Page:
Marita Dingus

As a “junk artist,” Seattle native, and African-American woman, Marita Dingus’ identity is as richly textured as the sculptures and wall-hangings she fashions from fabric, plastic tubes, light bulb bases, and other recycled curiosities. Her vibrant show at Seders Gallery incorporates her various talents—sewing she learned as a child, glass work from a recent residency at the Museum of Glass—and her deep interest in the relics of the African Diaspora. Dingus takes the hateful golliwog image of the past and makes it her own. Her black characters are not mockeries nor pathetic. But many are wounded, with stitching across their troubled faces, zippers for a mouths, and bodies made from hardware scraps and throwaway bits and pieces. Her wall of headless and twisted small figures, “400 Men of African Descent,” in the Seattle Art Museum’s permanent collection, clearly evokes an eerie cargo hold, or tree full of “strange fruit.” Yet Dingus is not out just to proselytize—her work is too artistically interesting for that, and just plain innovative. Twenty fabric babies leap and dance on one wall, a photograph of a child’s face patched onto each. One has dried paintbrushes for hair, another, glittery yarn cornrows. Though covered in discarded items—buttons, picture hooks—these children of color have character and individuality. “Leaf Fence” is perhaps the “prettiest” piece in this show—a rectangular network of silver wire and heavily stitched bright green fabric leaves (although, fences, in Dingus’ lexicon, represent captivity). This is not mournful work, but not exactly joyful, either. Dingus’ very resourcefulness is itself a commentary on how the poor and powerless have always had to make do with little to get along, whether it’s patching up hand-me-downs, or reinventing oneself after society has shackled you with chains or stereotypes. She is clearly exploring physical textures, but also far deeper emotional and historical contexts,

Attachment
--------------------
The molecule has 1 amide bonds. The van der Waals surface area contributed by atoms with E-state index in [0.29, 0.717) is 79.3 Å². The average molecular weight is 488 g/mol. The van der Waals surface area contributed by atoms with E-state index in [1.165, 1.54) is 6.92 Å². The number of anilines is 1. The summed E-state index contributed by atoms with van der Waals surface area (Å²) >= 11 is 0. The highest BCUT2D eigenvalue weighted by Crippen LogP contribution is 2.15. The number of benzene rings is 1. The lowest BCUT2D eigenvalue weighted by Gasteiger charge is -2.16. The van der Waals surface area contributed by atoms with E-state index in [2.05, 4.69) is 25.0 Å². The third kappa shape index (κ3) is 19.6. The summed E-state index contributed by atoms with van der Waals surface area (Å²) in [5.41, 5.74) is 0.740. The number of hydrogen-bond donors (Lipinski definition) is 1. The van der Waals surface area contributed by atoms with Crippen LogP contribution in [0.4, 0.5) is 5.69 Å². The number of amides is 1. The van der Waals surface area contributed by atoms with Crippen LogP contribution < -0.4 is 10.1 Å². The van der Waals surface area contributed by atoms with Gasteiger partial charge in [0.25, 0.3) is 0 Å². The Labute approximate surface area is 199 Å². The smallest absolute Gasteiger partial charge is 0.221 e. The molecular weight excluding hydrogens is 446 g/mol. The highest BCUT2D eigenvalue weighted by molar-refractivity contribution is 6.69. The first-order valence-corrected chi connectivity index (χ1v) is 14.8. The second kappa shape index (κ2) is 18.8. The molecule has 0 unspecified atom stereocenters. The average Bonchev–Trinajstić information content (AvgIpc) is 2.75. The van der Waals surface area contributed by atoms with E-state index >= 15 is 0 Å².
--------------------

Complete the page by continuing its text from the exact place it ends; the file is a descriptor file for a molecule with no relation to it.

which makes her work fascinating and, at times, powerfully troubling. Francine Seders, 6701 Greenwood Ave. N., 206-782-0355, 11 a.m.–5 p.m. Tues.–Sat.; 1–5 p.m. Sun. Ends Jan. 15.

More in Arts & Culture

City Arts Ceases Publication

The free local culture magazine shuts down operations after 12 years.

Greta Klein (center right) brings the soft indie pop Frankie Cosmos to The Neptune. Photo by Angel Ceballos
The Soft Comfort of Frankie Cosmos

Sub Pop’s tenderest band brings its indie pop to The Neptune.

French dance company Compagnie Käfig brings the lights of ‘Pixel’ to Meany Center. Photo by Laurent Philippe
Pick List: Compagnie Käfig, Brooklyn Rider, Pete Souza

The week’s best entertainment offerings.

At times, the actors in Outlaw King are hard to tell apart under the mud, furs, 
and filthy mullets. Courtesy Netflix
Coming for the Throne

‘Outlaw King,’ the Chris Pine-led 14th century epic about the First War of Scottish Independence, signals Netflix’s attempt to conquer the Oscars.

Jonah Ray (yellow) joins Crow, Servo, and original host Joel Hodgson on the ‘Mystery Science Theater 3000’ live tour. Photo courtesy MST3K
The Timeless Formula of ‘Mystery Science Theater 3000’ Goes Live

New host Jonah Ray discusses tour, honorable riffs, and nerd fan acceptance

Pedro the Lion. Photo by Ryan Russell
Pedro the Lion Returns with “Yellow Bike”

After nearly 15 years without new music, the Seattle band releases a song and video from the upcoming album, ‘Phoenix.’

Mr. Daisey’s desk at Seattle Rep. Photo by Seth Sommerfeld
‘A People’s History’ Takes Aim at American Triumphalism

Mike Daisey’s 18-part monologue at Seattle Rep serves as an engaging, fiery, and confrontational history class.

Big-screen Queen via Bohemian Rhapsody. Photo courtesy Twentieth Century Fox
Not Quite A Killer Queen

‘Bohemian Rhapsody’ hits some musical high notes, but the Queen biopic largely plays it too safe.

A wedding procession welcomes you to <em>Peacock in the Desert</em>. Photo by Natali Wiseman/Seattle Art Museum
The Royal Opulence of ‘Peacock in the Desert’

Seattle Art Museum’s showcase of Indian art might lack cultural depth, but it’s certainly a spectacle.

Martial Arts at the Armory

Seattle Shakespeare’s affectionately traditionalist staging of Shaw’s unsentimental wartime satire, ‘Arms and the Man.’

Mitski auditioning for a role in a new <em>Poltergeist </em>film. Photo by Bao Ngo
Seattle Halloween Concert Guide

With a handful of stellar options, how should one celebrate Rocktober?